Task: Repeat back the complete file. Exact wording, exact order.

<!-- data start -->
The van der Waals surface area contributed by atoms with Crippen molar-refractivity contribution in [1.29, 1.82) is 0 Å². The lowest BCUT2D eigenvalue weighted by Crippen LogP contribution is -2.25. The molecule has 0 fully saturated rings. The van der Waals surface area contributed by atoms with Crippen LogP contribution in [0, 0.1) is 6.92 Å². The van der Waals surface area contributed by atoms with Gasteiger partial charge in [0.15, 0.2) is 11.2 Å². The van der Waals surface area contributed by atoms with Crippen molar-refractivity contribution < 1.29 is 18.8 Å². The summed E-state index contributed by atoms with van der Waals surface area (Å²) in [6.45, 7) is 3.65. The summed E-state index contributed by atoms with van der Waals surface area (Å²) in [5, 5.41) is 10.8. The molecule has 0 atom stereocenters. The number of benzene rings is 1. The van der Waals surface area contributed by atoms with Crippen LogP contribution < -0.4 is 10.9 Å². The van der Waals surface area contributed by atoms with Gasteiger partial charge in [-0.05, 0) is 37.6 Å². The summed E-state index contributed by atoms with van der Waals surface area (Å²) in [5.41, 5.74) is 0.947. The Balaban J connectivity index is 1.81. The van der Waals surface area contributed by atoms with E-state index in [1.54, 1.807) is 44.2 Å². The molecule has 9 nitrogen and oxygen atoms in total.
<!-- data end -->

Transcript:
The van der Waals surface area contributed by atoms with Crippen molar-refractivity contribution in [1.29, 1.82) is 0 Å². The lowest BCUT2D eigenvalue weighted by Crippen LogP contribution is -2.25. The molecule has 0 fully saturated rings. The van der Waals surface area contributed by atoms with Crippen LogP contribution in [0, 0.1) is 6.92 Å². The van der Waals surface area contributed by atoms with Gasteiger partial charge in [0.15, 0.2) is 11.2 Å². The van der Waals surface area contributed by atoms with Crippen molar-refractivity contribution < 1.29 is 18.8 Å². The summed E-state index contributed by atoms with van der Waals surface area (Å²) in [6.45, 7) is 3.65. The summed E-state index contributed by atoms with van der Waals surface area (Å²) in [5, 5.41) is 10.8. The molecule has 0 atom stereocenters. The number of benzene rings is 1. The van der Waals surface area contributed by atoms with Crippen LogP contribution < -0.4 is 10.9 Å². The van der Waals surface area contributed by atoms with Gasteiger partial charge in [-0.05, 0) is 37.6 Å². The summed E-state index contributed by atoms with van der Waals surface area (Å²) in [5.41, 5.74) is 0.947. The Balaban J connectivity index is 1.81. The van der Waals surface area contributed by atoms with E-state index in [1.54, 1.807) is 44.2 Å². The molecule has 9 nitrogen and oxygen atoms in total.